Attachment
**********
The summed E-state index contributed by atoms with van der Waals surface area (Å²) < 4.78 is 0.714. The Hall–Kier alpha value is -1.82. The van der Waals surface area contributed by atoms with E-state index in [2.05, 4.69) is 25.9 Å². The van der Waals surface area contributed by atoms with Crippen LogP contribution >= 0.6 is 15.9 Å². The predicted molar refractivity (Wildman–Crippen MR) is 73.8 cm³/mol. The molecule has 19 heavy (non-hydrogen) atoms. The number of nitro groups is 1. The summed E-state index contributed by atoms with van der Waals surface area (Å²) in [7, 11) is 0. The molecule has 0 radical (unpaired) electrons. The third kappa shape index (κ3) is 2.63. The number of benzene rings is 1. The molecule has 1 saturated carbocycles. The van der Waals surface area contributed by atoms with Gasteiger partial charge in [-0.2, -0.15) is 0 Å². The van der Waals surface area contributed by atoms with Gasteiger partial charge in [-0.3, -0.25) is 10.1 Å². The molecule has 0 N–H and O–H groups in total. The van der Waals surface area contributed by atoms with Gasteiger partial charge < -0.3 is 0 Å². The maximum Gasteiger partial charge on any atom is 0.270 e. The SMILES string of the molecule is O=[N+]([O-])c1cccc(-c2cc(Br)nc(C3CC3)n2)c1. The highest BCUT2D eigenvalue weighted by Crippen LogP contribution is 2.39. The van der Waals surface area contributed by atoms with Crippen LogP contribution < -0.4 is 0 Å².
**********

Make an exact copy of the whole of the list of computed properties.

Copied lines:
The summed E-state index contributed by atoms with van der Waals surface area (Å²) < 4.78 is 0.714. The Hall–Kier alpha value is -1.82. The van der Waals surface area contributed by atoms with E-state index in [2.05, 4.69) is 25.9 Å². The van der Waals surface area contributed by atoms with Crippen LogP contribution >= 0.6 is 15.9 Å². The predicted molar refractivity (Wildman–Crippen MR) is 73.8 cm³/mol. The molecule has 19 heavy (non-hydrogen) atoms. The number of nitro groups is 1. The summed E-state index contributed by atoms with van der Waals surface area (Å²) in [7, 11) is 0. The molecule has 0 radical (unpaired) electrons. The third kappa shape index (κ3) is 2.63. The number of benzene rings is 1. The molecule has 1 saturated carbocycles. The van der Waals surface area contributed by atoms with Gasteiger partial charge in [-0.2, -0.15) is 0 Å². The van der Waals surface area contributed by atoms with Gasteiger partial charge in [-0.3, -0.25) is 10.1 Å². The molecule has 0 N–H and O–H groups in total. The van der Waals surface area contributed by atoms with Gasteiger partial charge < -0.3 is 0 Å². The maximum Gasteiger partial charge on any atom is 0.270 e. The SMILES string of the molecule is O=[N+]([O-])c1cccc(-c2cc(Br)nc(C3CC3)n2)c1. The highest BCUT2D eigenvalue weighted by Crippen LogP contribution is 2.39. The van der Waals surface area contributed by atoms with Crippen LogP contribution < -0.4 is 0 Å².